The Freed Man

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After Mitch had the conversation with Laura Houang's parents that he'd been dreading, where he had to ask distraught parents everything they could remember about their poor dead daughter's last few days, and, inevitably, spent some time with the media circus, there were four new detectives assigned to the case. Once they got up to speed on the case file, they were all pretty damned disgusted with it. Jackson did the right thing and took the lead with the new investigators; Mitch answered questions as best he could, but mostly kept his head down and kept working.

The knife they found with Laura Houang's body had been used in her flaying, apparently by her own hand - but it hadn't been the only knife. The medical examiner had found patterns in the lacerations that allowed him to identify the knives that had been used on different parts of the body. And there were three different knives. There were no clues about who had used the other two, but the medical examiner said that all three had been used with extraordinary skill. Laura had been flayed with great care, removing the skin while leaving almost all her blood vessels intact so that she wouldn't bleed to death immediately.

Laura had rented the panel truck herself that morning, with a fake ID that had come off a laser-printer somewhere and her mom's credit card. Evidently she'd managed to pass as a twenty-one year old.

Mitch put in a request for authorization to work with a psychic on the case, and he could hear Purdy's teeth grinding as she approved it. That was just about as far as this whole newage thing could be pushed, and he figured there was probably going to be fallout. But there weren't any other plausible leads, and he really didn't care anymore.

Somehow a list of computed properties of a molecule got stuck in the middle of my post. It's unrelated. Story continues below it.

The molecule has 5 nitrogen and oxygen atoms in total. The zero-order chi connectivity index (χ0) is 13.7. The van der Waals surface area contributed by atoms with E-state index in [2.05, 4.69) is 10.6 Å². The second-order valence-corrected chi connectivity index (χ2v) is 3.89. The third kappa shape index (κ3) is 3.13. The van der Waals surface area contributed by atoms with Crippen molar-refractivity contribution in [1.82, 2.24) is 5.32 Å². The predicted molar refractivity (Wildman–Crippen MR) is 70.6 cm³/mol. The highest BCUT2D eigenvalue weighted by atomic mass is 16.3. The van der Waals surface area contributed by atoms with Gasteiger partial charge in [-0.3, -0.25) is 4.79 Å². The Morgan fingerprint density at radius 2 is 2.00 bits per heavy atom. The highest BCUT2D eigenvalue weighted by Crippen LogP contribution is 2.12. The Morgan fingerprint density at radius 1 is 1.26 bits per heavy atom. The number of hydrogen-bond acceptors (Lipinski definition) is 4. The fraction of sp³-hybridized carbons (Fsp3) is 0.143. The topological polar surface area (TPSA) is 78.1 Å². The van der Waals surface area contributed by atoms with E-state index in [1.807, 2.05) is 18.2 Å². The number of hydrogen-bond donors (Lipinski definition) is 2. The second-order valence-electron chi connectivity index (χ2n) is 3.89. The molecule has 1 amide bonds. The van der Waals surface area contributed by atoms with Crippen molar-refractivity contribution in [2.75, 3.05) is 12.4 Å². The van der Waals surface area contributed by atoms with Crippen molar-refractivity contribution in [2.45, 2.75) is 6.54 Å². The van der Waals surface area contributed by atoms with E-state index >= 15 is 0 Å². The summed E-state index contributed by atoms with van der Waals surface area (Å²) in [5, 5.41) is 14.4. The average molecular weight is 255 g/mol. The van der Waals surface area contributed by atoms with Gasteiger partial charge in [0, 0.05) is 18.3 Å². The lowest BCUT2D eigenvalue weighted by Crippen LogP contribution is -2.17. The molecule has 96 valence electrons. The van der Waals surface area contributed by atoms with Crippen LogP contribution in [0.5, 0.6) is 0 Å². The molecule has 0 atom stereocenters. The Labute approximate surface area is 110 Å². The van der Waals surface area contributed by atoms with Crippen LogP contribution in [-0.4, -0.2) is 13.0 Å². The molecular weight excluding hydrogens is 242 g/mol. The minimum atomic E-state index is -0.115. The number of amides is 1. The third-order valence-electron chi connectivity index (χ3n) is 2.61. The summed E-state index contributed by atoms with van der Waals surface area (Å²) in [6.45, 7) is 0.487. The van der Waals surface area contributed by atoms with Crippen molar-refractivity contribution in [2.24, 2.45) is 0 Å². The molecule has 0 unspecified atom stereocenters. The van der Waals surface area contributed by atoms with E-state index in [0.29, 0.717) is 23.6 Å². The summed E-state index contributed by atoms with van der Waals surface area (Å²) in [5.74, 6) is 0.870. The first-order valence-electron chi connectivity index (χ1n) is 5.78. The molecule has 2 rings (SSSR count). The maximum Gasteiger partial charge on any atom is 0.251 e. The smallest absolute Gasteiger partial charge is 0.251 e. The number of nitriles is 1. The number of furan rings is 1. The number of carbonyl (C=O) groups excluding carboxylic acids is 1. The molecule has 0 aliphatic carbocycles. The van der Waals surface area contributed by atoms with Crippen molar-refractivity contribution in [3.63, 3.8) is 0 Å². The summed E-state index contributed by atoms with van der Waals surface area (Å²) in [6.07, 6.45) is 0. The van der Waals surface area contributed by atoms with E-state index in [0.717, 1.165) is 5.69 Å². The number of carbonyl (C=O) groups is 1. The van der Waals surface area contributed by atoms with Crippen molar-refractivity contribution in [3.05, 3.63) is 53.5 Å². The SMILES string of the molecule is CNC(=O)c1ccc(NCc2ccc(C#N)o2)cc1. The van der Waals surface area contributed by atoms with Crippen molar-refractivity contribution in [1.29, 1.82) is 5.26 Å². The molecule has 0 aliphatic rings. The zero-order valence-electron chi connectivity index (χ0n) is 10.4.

But in between listening to Purdy grinding her teeth and getting the new detectives up to speed on the case, he was really glad to hear from the police commission's licensing division.


In October 2013, they let Wolf Scudder out of prison. He stood outside the gate, quietly listening, as the steel grillwork door ground shut behind him one last time.

Except this time he was facing the other direction.

His first and greatest hope had come to pass. And, oddly, he felt nothing. He looked up, and his gray eyes scanned the horizons he'd been denied for so long. He could have had his dad meet him at the prison, but he took them up on their offer of a ride to the bus stop instead. It was only a few blocks to the bus stop. He'd lived within three miles of the place for almost three years, and he'd never known it was there.

Reasonable doubt. They hadn't caught the killer, but Wolf had talked to his lawyer, and the lawyer had talked to the cops, and Wolf didn't know all the details, but a new appeal had been made, with new evidence, and this time there was reasonable doubt. Wolf was a free man, but there was something he didn't particularly like about that. They weren't sure he was guilty anymore, but they didn't sound sure he was innocent, either.

He'd been called to give his testimony again, in prison, speaking to a tape recorder while his lawyer and some other lawyer watched him. He guessed Flanagan had testified again too. But none of it was real to him until two weeks later when they'd come to get him out of his cell. They'd taken him to the courtroom, in his orange prison jump-suit, there to see the first woman he'd seen in two and a half years. She was wearing a black robe and sitting on a judge's bench and telling him that his convictions had been overturned. And he'd felt nothing.

They'd brought him back for his exit processing, and made him wait around for an hour while they did paperwork. Someone brought his personal effects in his little box from his cell. They'd outfitted him with two changes of clothes and a duffel bag to put them in and a little money for a bus ticket or something, and then they'd kicked him out. It wasn't the kind of place where you said long goodbyes.

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